Best Jobs For People In Wheelchairs (Top Recommendations)
If you’re like most wheelchair users, you’d like nothing more than to have a satisfying career that develops your talents to the fullest extent while making a positive contribution to the world. But as you might have guessed, it’s not always that easy. In this post, you’ll discover ways to overcome the odds, then conclude with a discussion of some of the best jobs for people in wheelchairs to help steer you in the right direction. Ready to get going?…
Finding the right job is difficult under the best of circumstances, let alone people in wheelchairs where the number of available jobs is less than the general public. But with social and technological advances, the tide is starting to change, to the point where 17.4% of working-age wheelchair users now have jobs. [source] But, as you’d imagine, there are still many obstacles to overcome…
THE CHALLENGES OF FINDING JOBS FOR PEOPLE IN WHEELCHAIRS
Now, we all have talents and limitations. Someone who isn’t particularly good at math probably won’t excel in a career in engineering. Similarly, an introvert isn’t as likely to excel in sales as an extrovert.
In the same way, the physical limitations of wheelchair users preclude certain jobs like plumbing and construction, careers which require a fair amount of agility and resiliency. Moreover, jobs that require you to stand frequently such as food service, hairdressing, and retail, also aren’t realistic options in most cases. Thus, while unfortunate, this probably disqualifies a fair number of jobs right from the start.
Aside from the demands of the job itself, another major reason why it’s hard for people in wheelchairs to find jobs comes down to accessibility. The fact is many buildings still aren’t wheelchair-accessible. And even if they’ve been modified to include wheelchair entrances and exits, there still might be challenges in other areas.
For example, potholes, cracked sidewalks, or fallen branches can transform a relatively short distance from the parking lot to the building into an obstacle course for a wheelchair user. Not to mention having too little space to enter and exit adapted vehicles easily on each side.
Moreover, the buildings themselves might not have accommodating bathrooms, stairlifts or elevators, not to speak of the offices, many of which require modifications to become more wheelchair-friendly:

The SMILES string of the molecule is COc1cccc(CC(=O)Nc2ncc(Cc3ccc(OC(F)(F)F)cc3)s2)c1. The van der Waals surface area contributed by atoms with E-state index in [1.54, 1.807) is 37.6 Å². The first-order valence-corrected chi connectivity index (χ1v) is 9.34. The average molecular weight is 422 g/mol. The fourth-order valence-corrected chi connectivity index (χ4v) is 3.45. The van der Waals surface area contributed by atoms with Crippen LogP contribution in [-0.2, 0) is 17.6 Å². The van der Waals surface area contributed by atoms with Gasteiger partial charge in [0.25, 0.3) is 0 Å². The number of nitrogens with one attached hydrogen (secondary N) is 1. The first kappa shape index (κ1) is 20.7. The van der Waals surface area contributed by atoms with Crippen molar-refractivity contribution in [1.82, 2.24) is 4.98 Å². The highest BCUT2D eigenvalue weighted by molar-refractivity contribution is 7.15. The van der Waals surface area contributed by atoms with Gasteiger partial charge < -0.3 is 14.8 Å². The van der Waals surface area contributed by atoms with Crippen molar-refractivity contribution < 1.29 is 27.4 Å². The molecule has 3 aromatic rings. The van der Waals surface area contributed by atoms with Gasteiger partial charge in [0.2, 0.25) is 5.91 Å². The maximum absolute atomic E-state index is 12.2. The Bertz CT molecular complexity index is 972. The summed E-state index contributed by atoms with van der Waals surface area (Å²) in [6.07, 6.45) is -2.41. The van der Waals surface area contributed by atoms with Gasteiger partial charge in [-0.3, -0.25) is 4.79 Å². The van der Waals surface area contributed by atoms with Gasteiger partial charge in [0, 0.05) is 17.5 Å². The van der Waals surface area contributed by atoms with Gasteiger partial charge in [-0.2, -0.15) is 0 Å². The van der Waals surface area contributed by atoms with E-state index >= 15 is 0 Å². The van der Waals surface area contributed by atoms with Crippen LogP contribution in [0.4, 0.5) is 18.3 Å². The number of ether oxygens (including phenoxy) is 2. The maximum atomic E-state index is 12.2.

- Height adjustable desks or tables
- Low-height filing systems
- Shelves and drawers within reach
- Copiers and other office machines positioned at a lower height
- Computer mounts that attach to wheelchairs
Now, don’t get me wrong, with the right accommodations, virtually any barrier to exceptional job performance for people in wheelchairs is possible. But you might have to wait quite a long time until that happens (if at all). In the meantime, there are a number of other avenues you can take…
WHERE PEOPLE IN WHEELCHAIRS CAN LOOK FOR JOBS
The best way to bypass the rigmarole described above is to concentrate only on companies known to actively hire disabled people, including those confined to wheelchairs. In recent years, many online job banks for the disabled have sprung up to make the task easier, including:
- Ability Jobs
- Disability Job Exchange
- Disabled Person
- Getting Hired
- Hire Disability Solutions
- My Employment Options
And because of the Rehabilitation Act of 1973, which requires all government agencies, companies with federal contracts, or any company that receives federal funding of any kind to be in compliance, government-related jobs should be given special consideration. If this sounds like something you’d be interested in, make sure to check out USAJobs.com.
(For more information on how to find a job with a disability, click here.)
So what kind of job should you look for? Well, regardless of whether you’re disabled or not, it all depends on your skills and interests. That said, some jobs for people in wheelchairs stand out better than others…
SIX OF THE BEST JOBS FOR PEOPLE IN WHEELCHAIRS
Medical Office Assistant/Pharmacy Services
This is one field where being in a wheelchair can work to your advantage. Since you likely deal with physical limitations on a daily basis, you may have more understanding and sympathy toward others undergoing medical treatment.